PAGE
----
The fight over DACA has put a spotlight on the strange position of undocumented people in the United States—people who work, study, and build lives in the country just like citizens but remain fundamentally different because of their legal status.
Before the late nineteenth century, Ngai writes, U.S. officials generally approved of almost all immigration, which provided settlers and workers for a growing nation. In the 1870s and 1880s, Congress began passing laws excluding some immigrants, particularly those from China but also paupers, polygamists, and people with “dangerous and loathsome contagious disease.” Still, Ngai writes, “Little could be done if they evaded detection and entered the country.”
In the early years of the twentieth century, a million people a year immigrated to the U.S., but only two or three thousand were deported each year—usually after ending up at an asylum, hospital, or jail.
Things changed dramatically in the 1920s. Nationalism spurred by World War I, combined with stereotypes of poor Southern and Eastern European immigrants in the nation’s urban slums, created a new hostility to immigration. The Immigration Act of 1924 restricted legal immigration from Europe to 150,000 people a year and allowed for the deportation of anyone who entered after that year without a valid visa. Congress also created the nation’s first Border Patrol to limit entry across the country’s land borders, and it turned unauthorized entry into the country into a punishable crime.
The new emphasis on clear-cut national boundaries particularly transformed the area around the Mexican border. Although Mexicans were not subject to immigration quotas, to enter legally they had to pay taxes and fees, so many crossed clandestinely.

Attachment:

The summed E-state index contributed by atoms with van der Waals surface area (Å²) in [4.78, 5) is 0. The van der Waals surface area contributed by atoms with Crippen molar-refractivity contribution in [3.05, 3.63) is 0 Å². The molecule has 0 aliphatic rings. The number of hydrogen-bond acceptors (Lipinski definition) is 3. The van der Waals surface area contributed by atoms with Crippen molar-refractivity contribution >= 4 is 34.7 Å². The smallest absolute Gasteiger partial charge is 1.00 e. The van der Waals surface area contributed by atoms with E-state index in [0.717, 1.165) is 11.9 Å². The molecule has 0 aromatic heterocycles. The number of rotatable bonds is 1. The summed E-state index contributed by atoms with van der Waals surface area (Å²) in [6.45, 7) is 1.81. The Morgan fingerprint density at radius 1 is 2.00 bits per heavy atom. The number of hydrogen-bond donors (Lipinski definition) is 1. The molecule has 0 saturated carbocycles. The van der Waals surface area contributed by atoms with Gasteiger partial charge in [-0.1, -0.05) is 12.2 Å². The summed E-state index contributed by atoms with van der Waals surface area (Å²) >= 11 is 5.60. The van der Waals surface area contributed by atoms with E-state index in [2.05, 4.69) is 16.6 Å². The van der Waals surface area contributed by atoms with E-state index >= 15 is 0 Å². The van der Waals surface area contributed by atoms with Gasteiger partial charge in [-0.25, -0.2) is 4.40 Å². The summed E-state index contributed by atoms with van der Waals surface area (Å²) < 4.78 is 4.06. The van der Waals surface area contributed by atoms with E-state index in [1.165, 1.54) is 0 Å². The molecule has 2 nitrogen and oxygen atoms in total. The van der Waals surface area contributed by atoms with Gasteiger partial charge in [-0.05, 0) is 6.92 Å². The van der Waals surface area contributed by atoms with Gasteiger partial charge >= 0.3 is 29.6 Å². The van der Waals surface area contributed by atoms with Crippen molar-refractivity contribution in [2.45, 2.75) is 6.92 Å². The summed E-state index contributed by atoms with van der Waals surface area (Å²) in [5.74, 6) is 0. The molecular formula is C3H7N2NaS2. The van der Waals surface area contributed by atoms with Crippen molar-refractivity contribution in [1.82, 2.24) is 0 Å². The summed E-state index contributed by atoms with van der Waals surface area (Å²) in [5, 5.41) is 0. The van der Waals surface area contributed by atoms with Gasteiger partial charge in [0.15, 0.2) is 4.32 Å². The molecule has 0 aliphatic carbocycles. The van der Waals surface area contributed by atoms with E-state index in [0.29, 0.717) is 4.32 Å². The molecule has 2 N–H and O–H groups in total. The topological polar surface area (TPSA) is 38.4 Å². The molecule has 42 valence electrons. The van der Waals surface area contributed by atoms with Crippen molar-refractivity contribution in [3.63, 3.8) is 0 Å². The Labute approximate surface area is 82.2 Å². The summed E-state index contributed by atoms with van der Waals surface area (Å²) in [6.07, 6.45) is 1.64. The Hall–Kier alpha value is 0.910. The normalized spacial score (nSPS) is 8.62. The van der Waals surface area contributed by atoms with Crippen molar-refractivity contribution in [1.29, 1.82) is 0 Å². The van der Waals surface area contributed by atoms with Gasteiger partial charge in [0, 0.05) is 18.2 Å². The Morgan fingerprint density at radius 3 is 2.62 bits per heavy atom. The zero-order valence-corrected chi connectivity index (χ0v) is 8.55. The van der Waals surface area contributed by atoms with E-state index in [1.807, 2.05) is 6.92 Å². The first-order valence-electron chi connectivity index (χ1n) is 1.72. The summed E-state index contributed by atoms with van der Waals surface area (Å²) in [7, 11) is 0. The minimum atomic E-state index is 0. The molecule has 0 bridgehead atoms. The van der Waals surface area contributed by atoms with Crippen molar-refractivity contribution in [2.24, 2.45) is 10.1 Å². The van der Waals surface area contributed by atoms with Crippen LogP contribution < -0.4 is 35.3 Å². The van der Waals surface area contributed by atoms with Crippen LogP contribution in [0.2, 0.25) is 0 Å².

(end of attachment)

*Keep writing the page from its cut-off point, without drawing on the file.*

Prior to the 1920s, Mexicans had moved freely in and out of the Southwestern U.S., finding work building railroads and working the region’s mines and farms. But by the 1930s, the new Border Patrol was patrolling the southwestern countryside, using extra-legal violence and conducting sweeps that apprehended hundreds of immigrants at as time.
The expulsion of immigrants ramped up quickly, from 2,762 in 1920 to 38,795 in 1930.
With new laws came new language to describe “illegal aliens.” In 1925, in language familiar to anyone who follows the news today, the Immigration Service warned that the presence of people “whose first act upon reaching our shores was to break our laws by entering in a clandestine manner” was a “potential source of trouble, not to say menace.”
This idea—that the most important question about immigrants was their legal status, rather than moral character, willingness to work, or presence or absence of loathsome disease—was new, a product of an emerging twentieth-century world in which national borders were more important than ever before.
As Ngai writes, “This view that the undocumented immigrant was the least desirable alien of all denotes a new imagining of the nation, which situated the principle of national sovereignty in the foreground.”